Windows Phone HTML 5 App Basics

I’ve recently been learning to write HTML 5 / Javascript apps for Windows 8 and wanted to take some of that knowledge and transfer it over to Windows Phone 8. As I did so, I learned there are a lot of little “tweaks” that I needed to do to get things working so I thought I’d share those in a post.

If you’d like to follow along, I’m basically just tweaking and adding bits and pieces to the default HTML project available when you’ve installed the Windows Phone 8 SDK.

You can also download the project with all these examples imeplemented.

First of all, one thing I found was that I need to turn on IsScriptEnabled in the WebBrowser control in our MainPage.xaml.

<phone:WebBrowser x:Name="Browser" IsScriptEnabled="True" />

The template does this, but in the code behind and only after loading the content. We want to run all the Javascript right off the bat so we IsScriptEnabled to be turned on.

Turn Scrolling On or Off

Now we need to decide if we want our HTML app to scroll. In many cases (creating simple HTML content apps) it makes sense to have the app scroll. If this is your scenario, you’re in luck… you have to do nothing.

But in many other cases you might want to turn off scrolling. If you’re creating a game or you want your user to be able to use touch events in a very rich way. In this scenario, you can either turn off scrolling the hard way (also known as the Windows Phone 7 compatible way) or the easy way, which is to go into your phone.css and add:

body { -ms-touch-action:none; }

That takes care of some of our initial setup. Now let’s run some Javascript. We can run Javascript a couple ways.

Javascript: TheTraditional Way

This way we focus entirely on HTML/JS. So if we give our page title an id:

<p id="dynamicTitle">page title</p>

and then we add a script to change that title

<script type="text/javascript"> 
 document.getElementById('dynamicTitle').innerHTML = "running javascript"; 

we’ll see that text updated at runtime. Super easy.

Run Javascript Function From C#

We can also add a function to our HTML or Javascript files, but leave it up to our C# file to run that script. In this case we would add a function like so:

<script type="text/javascript">
 function changeTitle() { 
 document.getElementById('dynamicTitle').innerHTML = "function initiated in C#"; 

 function changeTitle(someNewText) { 
 document.getElementById('dynamicTitle').innerHTML = someNewText; 

And then call that function from our C# using our WebBrowser control.


If our function has parameters, we can add those parameters using InvokeScript

Browser.InvokeScript("changeTitle", new string[]{"change using parameter"});

Add Javascript Using C#

The last way to run Javascript is to just inject it into the page. In this case, we could just update our app using:

 new string[] { "document.getElementById('dynamicTitle').innerHTML = 'injected javascript';" });

When the question is “which method do I use to run my Javascript” the only real answer is “whichever one fits your scenario”. If you’re writing an app using mostly HTML/JS and just relying on the WebBrowser to act as a container, I’d lean as much as possible on running Javascript in my HTML/JS files.

However if you’re using the WebBrowser in a mixed-code application using C# to do some things and HTML/JS to do others, it might make sense to add some functions as entry-points so we can launch Javascript functions based off of events in the C#.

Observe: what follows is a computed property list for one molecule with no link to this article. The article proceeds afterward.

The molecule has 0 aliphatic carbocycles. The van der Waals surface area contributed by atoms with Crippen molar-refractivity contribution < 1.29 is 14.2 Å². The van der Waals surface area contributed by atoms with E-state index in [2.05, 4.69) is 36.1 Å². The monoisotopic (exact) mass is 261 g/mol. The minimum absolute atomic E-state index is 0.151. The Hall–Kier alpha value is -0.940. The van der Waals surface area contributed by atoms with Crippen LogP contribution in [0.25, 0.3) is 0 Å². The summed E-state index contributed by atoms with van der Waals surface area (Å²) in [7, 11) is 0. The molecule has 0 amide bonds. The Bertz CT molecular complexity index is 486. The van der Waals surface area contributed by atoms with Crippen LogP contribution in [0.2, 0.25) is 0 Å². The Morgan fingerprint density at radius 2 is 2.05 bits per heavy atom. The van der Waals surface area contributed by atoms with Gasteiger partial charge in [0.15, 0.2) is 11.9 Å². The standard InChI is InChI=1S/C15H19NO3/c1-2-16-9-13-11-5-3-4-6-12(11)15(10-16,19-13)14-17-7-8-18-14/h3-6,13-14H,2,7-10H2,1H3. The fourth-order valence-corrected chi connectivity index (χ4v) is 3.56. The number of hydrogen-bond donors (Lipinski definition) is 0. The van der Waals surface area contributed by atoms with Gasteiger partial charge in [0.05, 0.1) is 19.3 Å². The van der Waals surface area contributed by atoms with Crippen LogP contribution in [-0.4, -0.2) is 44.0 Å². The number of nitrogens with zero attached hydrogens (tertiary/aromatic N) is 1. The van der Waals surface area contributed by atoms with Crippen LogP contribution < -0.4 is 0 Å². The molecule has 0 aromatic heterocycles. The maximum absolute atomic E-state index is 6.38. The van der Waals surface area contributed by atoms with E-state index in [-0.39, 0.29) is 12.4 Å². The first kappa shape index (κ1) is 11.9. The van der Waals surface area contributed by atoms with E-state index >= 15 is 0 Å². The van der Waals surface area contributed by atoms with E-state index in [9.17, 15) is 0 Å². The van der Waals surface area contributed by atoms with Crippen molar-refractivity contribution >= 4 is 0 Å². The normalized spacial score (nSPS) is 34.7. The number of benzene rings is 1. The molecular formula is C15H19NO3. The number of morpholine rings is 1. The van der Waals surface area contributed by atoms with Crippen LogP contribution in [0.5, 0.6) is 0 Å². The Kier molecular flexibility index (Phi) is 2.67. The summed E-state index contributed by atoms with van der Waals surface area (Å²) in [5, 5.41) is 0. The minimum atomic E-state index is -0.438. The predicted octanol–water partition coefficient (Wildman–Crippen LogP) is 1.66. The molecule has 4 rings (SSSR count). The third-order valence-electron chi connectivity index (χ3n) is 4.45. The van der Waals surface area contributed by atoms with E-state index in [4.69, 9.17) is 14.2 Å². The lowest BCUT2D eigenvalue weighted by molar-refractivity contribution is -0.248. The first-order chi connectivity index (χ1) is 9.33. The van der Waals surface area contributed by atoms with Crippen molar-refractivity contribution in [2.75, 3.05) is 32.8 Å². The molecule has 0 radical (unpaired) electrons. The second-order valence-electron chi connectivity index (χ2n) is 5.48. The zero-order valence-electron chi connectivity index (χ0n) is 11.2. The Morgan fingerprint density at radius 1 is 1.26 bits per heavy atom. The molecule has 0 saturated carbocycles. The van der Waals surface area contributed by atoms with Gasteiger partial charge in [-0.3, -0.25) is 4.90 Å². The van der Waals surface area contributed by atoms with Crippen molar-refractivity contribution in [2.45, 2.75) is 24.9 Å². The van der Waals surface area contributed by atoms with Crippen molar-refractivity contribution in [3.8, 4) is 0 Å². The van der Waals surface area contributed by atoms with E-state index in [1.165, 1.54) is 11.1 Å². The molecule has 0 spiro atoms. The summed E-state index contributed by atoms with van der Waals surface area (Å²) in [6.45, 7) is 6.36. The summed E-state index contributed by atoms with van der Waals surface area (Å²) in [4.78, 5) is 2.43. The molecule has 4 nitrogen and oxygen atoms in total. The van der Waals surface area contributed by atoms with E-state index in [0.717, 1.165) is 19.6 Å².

Talk To the App (C#) From the Browser

Of course, if we’re communicating to the browser from C#, we might want to talk to C# from the browser as well. If you want to send information to C# from the browser, just run the following Javascript code:

window.external.notify("This is a notification from HTML");

and the browser will launch an event called ScriptNotify. We can tell our app to handle that script launch either in the XAML of our WebBrowser:

<phone:WebBrowser x:Name="Browser" 
 ScriptNotify="HTML_Script_Launched" />

Or by assigning it in the xaml.cs file

Browser.ScriptNotify += HTML_Script_Launched;

then we can read out the notification in our event handler. The example below just takes whatever notification we sent and puts it into a MessageBox.

private void HTML_Script_Launched(object sender, NotifyEventArgs e) 

We can use this to interact with app-specific functionality like launchers and choosers or launching a MessageBox or perhaps communicating with the app bar.

10 thoughts on “Windows Phone HTML 5 App Basics

  1. Thank you so much for pointing me to
    The confusing part for me is method Browser_Loaded contains a line “Browser.IsScriptEnabled=True;” … one could think it does not matter where to maintain script-enabling

  2. HI,
    I am a newbie coming from IOS and Android and trying to replicate a feature in those apps where I use a username and password that is saved in preferences (isolatedstorage) and inject it into the javascript of the https web page.

    In android I did the following:
    view.loadUrl(“javascript:document.getElementById(‘Login1_UserName’).value='”+userName+”‘;javascript:document.getElementById(‘Login1_Password’).value = ‘”+password+”‘;”);

    and I am trying to do it in Visual Studio 2012 but its not working. Here is my code:

    Browser.Navigate(new Uri(mainUrl, UriKind.Absolute));

    Browser.InvokeScript(“eval”, new string[] { “document.getElementById(‘Login1_UserName’).value = ‘”+username+”‘ , document.getElementById(‘Login1_Password’).value = ‘”+password+”‘;”});
    Browser.InvokeScript(“eval”, new string[] { “document.getElementById(‘Login1_LoginButton’).click();”});

    But it just wont work. So my questions are two:

    1. If I want to create a small script as you described do I add a resource file to my project or add it as a block of code in my mainpage.xaml.cs?
    2. If I do as above, is there an issue with my syntax?

    Many thanks for any pointers you may be able to give to help.



Comments are closed.